17 June, 12:42 PM
Kharkiv tries to return to a normal life, but the threat from Russia is still close
In the city of Kharkiv there is a street food joint with an open courtyard, called “7th Warehouse” located near the Architect Beketov metro station. Before the war, seven different establishments with food and drinks were open here on the same site. A few weeks ago, four of them resumed work. When NV came here on the evening of a work day, there were very few visitors in this cozy courtyard - about five people.
This is the second attempt to reopen the popular Kharkiv food court. The first was back in April, but then the Russians shelled the area next to the 7th warehouse. A neighboring McDonald's restaurant was badly damaged, and the sign with the name of the courtyard still has marks left by shrapnel.
“There were so many people this weekend, almost all tables were taken!” says Dmytro Nazarchuk, an employee of one of the local establishments. “I was sitting and thinking: that’s amazing, that’s very cool.”
“But it’s also scary,” he admits.
Gathering a lot of people in an open space in Kharkiv still seems dangerous. Nazarchuk even had the idea of setting some kind of limit on the number of customers, as despite the improvement of the situation in the city, Russian troops continue to shell it.
Kharkiv now lives in a state of balance between peace and war.
After the Armed Forces of Ukraine managed to push the enemy away from the city in the spring and liberate part of the territory of the oblast, there was hope for a return to peaceful life for the million-plus metropolis, say locals. Public transport is back up and running. After a three-month shutdown, the subway resumed its activity on May 24. All this time, the subway was performing the function of a bomb shelter, but now it’s running again and is free of charge. Coffee houses, cafes and restaurants have opened as well.
“No one is making any money right now. Establishments have opened to charge the city's energy and to boost the mood of people – we aren’t doing this for profit,” says Mykhailo Chornomorets, a Kharkiv entrepreneur and restaurateur. One of his establishments is located on the territory of the 7th warehouse, but so far he is not going to risk reopening it. Mykhailo has been volunteering for more than three months, organizing the evacuation of people from Kharkiv Oblast and the Donbas, as well as helping the Armed Forces of Ukraine.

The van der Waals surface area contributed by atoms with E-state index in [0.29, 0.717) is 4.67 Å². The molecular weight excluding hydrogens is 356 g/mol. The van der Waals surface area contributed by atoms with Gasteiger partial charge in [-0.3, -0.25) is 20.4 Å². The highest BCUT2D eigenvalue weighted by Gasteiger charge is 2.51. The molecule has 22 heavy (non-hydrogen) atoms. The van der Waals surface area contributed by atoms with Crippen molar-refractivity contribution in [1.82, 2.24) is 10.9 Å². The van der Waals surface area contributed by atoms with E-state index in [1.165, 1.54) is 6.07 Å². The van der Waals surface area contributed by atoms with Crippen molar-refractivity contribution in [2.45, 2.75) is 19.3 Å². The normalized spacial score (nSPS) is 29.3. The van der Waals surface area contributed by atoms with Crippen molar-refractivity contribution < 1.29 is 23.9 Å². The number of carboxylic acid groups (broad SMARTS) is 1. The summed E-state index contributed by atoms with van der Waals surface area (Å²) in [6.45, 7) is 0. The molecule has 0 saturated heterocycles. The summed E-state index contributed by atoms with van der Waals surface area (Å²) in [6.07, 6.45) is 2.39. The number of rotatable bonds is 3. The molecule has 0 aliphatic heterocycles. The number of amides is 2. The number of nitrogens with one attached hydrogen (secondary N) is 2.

Kharkiv residents who evacuated to other oblasts are gradually coming back.
“According to estimates, 45% of the residents are now in the city, when during the period of active shelling there were no more than a third,” says Roman Semenukha, deputy head of the Kharkiv Regional Military Administration.
But the situation in the city is still dangerous, he notes. On the night of June 9, when NV journalists were staying in Kharkiv – three people were killed here and five more were injured as a result of the night’s shelling. A little earlier – on May 26 – enemy shelling killed nine citizens, including a young child.
"Why are they shooting? I think the Russian’s goal here is rather simple one – not to let us relax too much,” says Semenukha.
Between danger and life
Seventy-year-old Kharkiv poet Olena Kostyuk stands at the entrance of a residential building in Severnaya Saltovka, a huge Kharkiv residential area. Before Feb. 24, this area was a home for about half a million people – more than in many Ukrainian regional centers. She came here with her family to pick up her belongings from the second floor apartment where she has lived for 30 years.
The stairs in the building are blocked after an explosion. Kostyuk's family are moving her things through the window on the second floor and leave the building themselves the same way. The poetess collects her belongings as she tells us how she fled from here in early March – the bombing of Severnaya Saltovka by the Russians was so intense that even staying in basements became dangerous. It was then that most of the locals left the area.
So Kostyuk moved, at first hiding in the subway with her family. Then she moved to the basement where her friends were hiding. She only recently agreed to move into an apartment that belongs to some of her friends, who have temporarily fled to France.
Looking at her apartment building on Saltovka, Kostyuk understands that there is no way she can return here – the building is in a dangerous condition and will have to be demolished.
Kostyuk, whose mother is Galician and father is Russian, says she never expected a brutal attack from a neighboring country. “I had such a happy childhood. My parents loved each other so much. We had both vyshyvankas and balalaikas at home,” says the poetess, who dedicated many of her works to the city of Kharkiv.